40% of Belgian drivers see no benefit in autonomous car
Four out of ten Belgians see no benefit at all in fully autonomous cars, according to a survey conducted by Vias among 1.000 people. This is a slight increase compared to 2017, which, according to the traffic institute, is due to the over-mediatization of accidents in the United States involving autonomous cars.
Believers and non-believers
Autonomous vehicles are classified in categories from 1 to 5, with category 5 being vehicles that can drive entirely independently without the intervention or supervision of a human driver.
Believers indicate that such vehicles will be a reality in 2035; moderate sources argue that it will not happen before 2050. Such vehicles do indeed often appear in the media when something goes wrong, which fuels criticism.
The research also shows that 28% of the respondents would rather not put their fate in the hands of a computer. Especially older drivers (55+) appear to be more stubborn in this respect. The ethical question which victim (animal, child, or adult) the computer will ‘choose’ in an unavoidable collision is of less concern to Belgians (10%).
The main advantage is that such vehicles are safer. 18% of Belgians indicate that they believe they will be involved in fewer accidents. That used to be 23% in 2017. 40% of the respondents do not see any benefit in this technology, compared to only 37% three years ago. Losing the personal freedom of driving seems to be the main drawback. Walloons tend to be more pessimistic than Flemish people in this.
Why is this confidence shrinking? According to Karin Genoe, CEO of Vias, accidents with autonomous vehicles are in the news too often, and a ‘positive’ media campaign is needed. “Several projects involving Vias Institute will be launched in the coming months to demonstrate the benefits of autonomous vehicles for road safety and mobility,” she states.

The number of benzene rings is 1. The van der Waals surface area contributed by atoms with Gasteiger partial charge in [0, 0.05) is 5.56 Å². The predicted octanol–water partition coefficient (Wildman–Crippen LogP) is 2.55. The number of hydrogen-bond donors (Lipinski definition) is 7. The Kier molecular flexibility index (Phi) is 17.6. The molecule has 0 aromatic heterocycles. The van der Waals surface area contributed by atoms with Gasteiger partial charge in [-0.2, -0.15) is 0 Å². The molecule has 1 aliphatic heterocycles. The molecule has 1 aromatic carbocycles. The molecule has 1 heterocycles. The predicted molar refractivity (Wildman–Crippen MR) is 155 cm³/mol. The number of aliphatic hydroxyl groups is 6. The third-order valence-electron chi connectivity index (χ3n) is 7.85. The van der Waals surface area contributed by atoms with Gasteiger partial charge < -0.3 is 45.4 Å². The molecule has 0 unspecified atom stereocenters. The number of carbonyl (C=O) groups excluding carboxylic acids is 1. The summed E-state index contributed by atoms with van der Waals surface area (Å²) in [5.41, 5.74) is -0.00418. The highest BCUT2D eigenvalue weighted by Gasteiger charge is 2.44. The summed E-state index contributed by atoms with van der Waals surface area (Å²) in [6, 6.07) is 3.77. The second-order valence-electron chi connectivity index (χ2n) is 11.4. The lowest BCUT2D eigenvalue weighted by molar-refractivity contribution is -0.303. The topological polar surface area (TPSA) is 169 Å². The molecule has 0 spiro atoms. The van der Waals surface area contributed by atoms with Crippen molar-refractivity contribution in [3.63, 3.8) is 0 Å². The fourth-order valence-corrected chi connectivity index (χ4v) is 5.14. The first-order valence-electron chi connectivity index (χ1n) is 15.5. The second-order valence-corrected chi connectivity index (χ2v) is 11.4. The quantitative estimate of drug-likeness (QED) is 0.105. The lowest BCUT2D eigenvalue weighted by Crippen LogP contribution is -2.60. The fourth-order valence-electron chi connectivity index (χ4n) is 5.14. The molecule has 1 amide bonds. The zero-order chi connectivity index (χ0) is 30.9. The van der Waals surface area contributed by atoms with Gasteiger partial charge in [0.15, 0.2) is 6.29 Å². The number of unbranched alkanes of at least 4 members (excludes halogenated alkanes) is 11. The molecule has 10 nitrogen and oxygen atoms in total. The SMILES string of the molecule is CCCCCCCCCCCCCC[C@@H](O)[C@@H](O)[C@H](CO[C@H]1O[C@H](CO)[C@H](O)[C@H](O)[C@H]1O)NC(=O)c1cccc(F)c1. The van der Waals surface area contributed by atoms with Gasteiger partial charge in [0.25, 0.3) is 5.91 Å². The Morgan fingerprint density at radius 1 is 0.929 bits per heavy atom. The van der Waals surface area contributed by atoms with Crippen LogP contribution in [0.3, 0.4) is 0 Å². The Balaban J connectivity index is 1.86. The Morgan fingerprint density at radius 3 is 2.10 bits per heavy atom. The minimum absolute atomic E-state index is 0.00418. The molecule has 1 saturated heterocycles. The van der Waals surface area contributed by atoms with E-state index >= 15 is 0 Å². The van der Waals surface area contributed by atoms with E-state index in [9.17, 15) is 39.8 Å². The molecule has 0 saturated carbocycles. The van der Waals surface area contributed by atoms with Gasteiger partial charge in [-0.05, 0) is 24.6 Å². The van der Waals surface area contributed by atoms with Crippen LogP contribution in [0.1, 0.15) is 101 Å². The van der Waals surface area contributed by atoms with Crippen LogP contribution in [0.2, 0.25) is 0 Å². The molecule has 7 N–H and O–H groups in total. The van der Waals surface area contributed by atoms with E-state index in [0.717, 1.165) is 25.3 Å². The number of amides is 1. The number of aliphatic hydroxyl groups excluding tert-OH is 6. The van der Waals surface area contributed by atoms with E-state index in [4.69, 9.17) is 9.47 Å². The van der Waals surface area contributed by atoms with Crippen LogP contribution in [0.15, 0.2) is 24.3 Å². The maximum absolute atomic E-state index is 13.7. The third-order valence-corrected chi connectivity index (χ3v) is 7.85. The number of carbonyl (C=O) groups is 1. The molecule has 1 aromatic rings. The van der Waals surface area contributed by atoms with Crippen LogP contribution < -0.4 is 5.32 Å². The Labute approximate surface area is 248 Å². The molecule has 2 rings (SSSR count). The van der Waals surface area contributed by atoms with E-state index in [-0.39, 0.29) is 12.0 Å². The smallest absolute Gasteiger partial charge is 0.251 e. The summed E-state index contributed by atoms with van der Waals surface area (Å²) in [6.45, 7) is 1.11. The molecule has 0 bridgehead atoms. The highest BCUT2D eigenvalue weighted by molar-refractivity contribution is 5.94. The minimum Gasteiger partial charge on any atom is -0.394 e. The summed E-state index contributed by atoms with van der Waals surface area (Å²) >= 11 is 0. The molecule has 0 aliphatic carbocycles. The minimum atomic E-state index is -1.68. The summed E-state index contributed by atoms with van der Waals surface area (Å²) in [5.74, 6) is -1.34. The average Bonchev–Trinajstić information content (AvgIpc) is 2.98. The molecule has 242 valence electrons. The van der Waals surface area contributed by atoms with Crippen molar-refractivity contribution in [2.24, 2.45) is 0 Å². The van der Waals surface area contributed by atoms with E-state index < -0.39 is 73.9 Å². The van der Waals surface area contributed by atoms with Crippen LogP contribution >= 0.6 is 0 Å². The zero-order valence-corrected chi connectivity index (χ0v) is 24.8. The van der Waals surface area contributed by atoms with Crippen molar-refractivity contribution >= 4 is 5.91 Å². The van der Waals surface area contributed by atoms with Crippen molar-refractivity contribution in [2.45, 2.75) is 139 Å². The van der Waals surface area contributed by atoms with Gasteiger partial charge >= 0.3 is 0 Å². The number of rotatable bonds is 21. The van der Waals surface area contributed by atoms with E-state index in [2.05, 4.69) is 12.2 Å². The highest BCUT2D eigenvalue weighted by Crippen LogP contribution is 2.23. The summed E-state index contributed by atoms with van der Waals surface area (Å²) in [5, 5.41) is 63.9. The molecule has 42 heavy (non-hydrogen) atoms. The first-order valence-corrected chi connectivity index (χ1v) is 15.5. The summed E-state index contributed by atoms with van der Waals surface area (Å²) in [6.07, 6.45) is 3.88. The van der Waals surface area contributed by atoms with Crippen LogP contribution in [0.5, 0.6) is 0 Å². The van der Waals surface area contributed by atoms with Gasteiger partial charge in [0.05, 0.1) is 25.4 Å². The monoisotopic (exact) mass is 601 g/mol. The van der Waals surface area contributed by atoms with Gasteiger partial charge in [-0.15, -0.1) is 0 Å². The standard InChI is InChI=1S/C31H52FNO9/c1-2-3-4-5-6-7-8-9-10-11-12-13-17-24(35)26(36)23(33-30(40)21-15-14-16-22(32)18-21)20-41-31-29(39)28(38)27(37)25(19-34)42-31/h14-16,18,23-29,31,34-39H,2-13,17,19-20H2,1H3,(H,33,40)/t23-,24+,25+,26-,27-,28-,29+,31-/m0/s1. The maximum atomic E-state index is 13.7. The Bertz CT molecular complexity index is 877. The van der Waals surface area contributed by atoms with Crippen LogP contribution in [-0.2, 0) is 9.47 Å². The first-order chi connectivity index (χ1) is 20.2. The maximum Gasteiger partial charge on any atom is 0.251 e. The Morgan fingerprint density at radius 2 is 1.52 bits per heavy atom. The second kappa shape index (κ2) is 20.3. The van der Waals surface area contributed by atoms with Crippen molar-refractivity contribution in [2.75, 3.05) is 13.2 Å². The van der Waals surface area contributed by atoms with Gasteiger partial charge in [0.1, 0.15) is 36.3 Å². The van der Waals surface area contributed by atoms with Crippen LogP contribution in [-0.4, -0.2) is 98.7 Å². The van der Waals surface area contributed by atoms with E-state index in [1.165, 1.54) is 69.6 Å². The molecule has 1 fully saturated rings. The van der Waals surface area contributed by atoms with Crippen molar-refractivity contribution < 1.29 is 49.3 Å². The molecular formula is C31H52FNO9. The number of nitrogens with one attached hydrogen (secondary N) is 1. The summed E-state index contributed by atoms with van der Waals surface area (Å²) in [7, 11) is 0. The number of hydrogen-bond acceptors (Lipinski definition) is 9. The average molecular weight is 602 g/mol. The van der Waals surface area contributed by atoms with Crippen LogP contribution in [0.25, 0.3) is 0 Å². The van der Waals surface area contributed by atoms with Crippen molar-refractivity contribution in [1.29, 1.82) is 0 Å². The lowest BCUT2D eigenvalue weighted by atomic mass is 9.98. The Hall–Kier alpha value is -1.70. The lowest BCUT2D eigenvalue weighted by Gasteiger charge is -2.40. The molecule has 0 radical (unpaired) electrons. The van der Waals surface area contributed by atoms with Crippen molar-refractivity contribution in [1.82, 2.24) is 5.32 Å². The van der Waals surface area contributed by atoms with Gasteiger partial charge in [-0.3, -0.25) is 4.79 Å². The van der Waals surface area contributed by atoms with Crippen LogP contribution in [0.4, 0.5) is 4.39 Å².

Accident statistics today indicate that human error (of the driver or another road user) is at the root of most car accidents. Computers can also make mistakes, but, according to specialists and insurance companies, less often than people. In this sense, one could say that autonomous vehicles will be statistically safer, but not infallible.
Experience with driver assistance systems
One aspect that did not feature in the study is the lack of experience of motorists with advanced driver assistance systems (ADAS). Modern vehicles already have systems that depart themselves, keep a distance from the car in front, make steering adjustments within the lane, or even make an emergency stop.
Such systems are the building bricks of an autonomous car because the synthesis of all that technology is close to what the autonomous car will become. Unfortunately, today, such systems still make mistakes.
For example, an unnecessary emergency stop, because the unit has not been calibrated accurately enough or because the environment the car is driving in is insufficiently uniform. Systems that do not always and everywhere react in the same way erode the driver’s confidence in handing over his fate…
Who is steering?
Recently, the Dutch Safety Board came to the remarkable conclusion that those advanced driver assistance systems can make driving sometimes more dangerous than safe. It has published the report ‘Who is steering?’, on traffic safety and automation in traffic.
Drivers are increasingly handing over ‘control of the wheel’ to their car. But they have no idea what the ‘autopilot’ exactly does. The driver must keep an eye on the process and intervene if necessary. You could compare it to the role of the pilot in an aircraft. This new role requires extra concentration, whereas automation makes the driver less alert, according to the board.
This makes driving easier and more difficult at the same time. And it is not always clear who is steering, the person or the car? This can be fatal when approaching a traffic jam. The driver thinks he can rely on these systems but is on his own if something goes wrong.